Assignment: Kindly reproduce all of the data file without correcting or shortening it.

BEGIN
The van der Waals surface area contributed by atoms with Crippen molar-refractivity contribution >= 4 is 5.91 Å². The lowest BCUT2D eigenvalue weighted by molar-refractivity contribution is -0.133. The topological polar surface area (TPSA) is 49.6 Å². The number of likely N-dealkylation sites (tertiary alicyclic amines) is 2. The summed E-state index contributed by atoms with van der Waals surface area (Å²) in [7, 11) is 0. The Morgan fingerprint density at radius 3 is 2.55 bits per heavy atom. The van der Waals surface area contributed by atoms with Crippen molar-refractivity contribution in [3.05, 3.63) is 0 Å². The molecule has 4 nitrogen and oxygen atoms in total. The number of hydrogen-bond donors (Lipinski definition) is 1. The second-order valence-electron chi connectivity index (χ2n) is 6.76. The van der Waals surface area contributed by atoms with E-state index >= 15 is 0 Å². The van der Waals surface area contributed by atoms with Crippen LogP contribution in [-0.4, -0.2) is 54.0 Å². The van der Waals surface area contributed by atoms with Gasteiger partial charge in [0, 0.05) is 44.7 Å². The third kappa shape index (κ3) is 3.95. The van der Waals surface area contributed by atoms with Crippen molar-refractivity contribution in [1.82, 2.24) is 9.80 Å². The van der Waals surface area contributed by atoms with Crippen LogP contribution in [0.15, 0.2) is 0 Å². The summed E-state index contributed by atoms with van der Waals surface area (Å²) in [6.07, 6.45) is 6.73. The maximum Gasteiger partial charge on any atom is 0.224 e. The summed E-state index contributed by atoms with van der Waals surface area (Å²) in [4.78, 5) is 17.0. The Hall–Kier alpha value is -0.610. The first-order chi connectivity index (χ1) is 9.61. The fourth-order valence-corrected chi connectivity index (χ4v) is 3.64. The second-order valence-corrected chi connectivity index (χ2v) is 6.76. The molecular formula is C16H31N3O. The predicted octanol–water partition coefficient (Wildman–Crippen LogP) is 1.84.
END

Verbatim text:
The van der Waals surface area contributed by atoms with Crippen molar-refractivity contribution >= 4 is 5.91 Å². The lowest BCUT2D eigenvalue weighted by molar-refractivity contribution is -0.133. The topological polar surface area (TPSA) is 49.6 Å². The number of likely N-dealkylation sites (tertiary alicyclic amines) is 2. The summed E-state index contributed by atoms with van der Waals surface area (Å²) in [7, 11) is 0. The Morgan fingerprint density at radius 3 is 2.55 bits per heavy atom. The van der Waals surface area contributed by atoms with Crippen molar-refractivity contribution in [3.05, 3.63) is 0 Å². The molecule has 4 nitrogen and oxygen atoms in total. The number of hydrogen-bond donors (Lipinski definition) is 1. The second-order valence-electron chi connectivity index (χ2n) is 6.76. The van der Waals surface area contributed by atoms with E-state index >= 15 is 0 Å². The van der Waals surface area contributed by atoms with Crippen LogP contribution in [-0.4, -0.2) is 54.0 Å². The van der Waals surface area contributed by atoms with Gasteiger partial charge in [0, 0.05) is 44.7 Å². The third kappa shape index (κ3) is 3.95. The van der Waals surface area contributed by atoms with Crippen molar-refractivity contribution in [1.82, 2.24) is 9.80 Å². The van der Waals surface area contributed by atoms with Crippen LogP contribution in [0.15, 0.2) is 0 Å². The summed E-state index contributed by atoms with van der Waals surface area (Å²) in [6.07, 6.45) is 6.73. The maximum Gasteiger partial charge on any atom is 0.224 e. The summed E-state index contributed by atoms with van der Waals surface area (Å²) in [4.78, 5) is 17.0. The Hall–Kier alpha value is -0.610. The first-order chi connectivity index (χ1) is 9.61. The fourth-order valence-corrected chi connectivity index (χ4v) is 3.64. The second-order valence-corrected chi connectivity index (χ2v) is 6.76. The molecular formula is C16H31N3O. The predicted octanol–water partition coefficient (Wildman–Crippen LogP) is 1.84.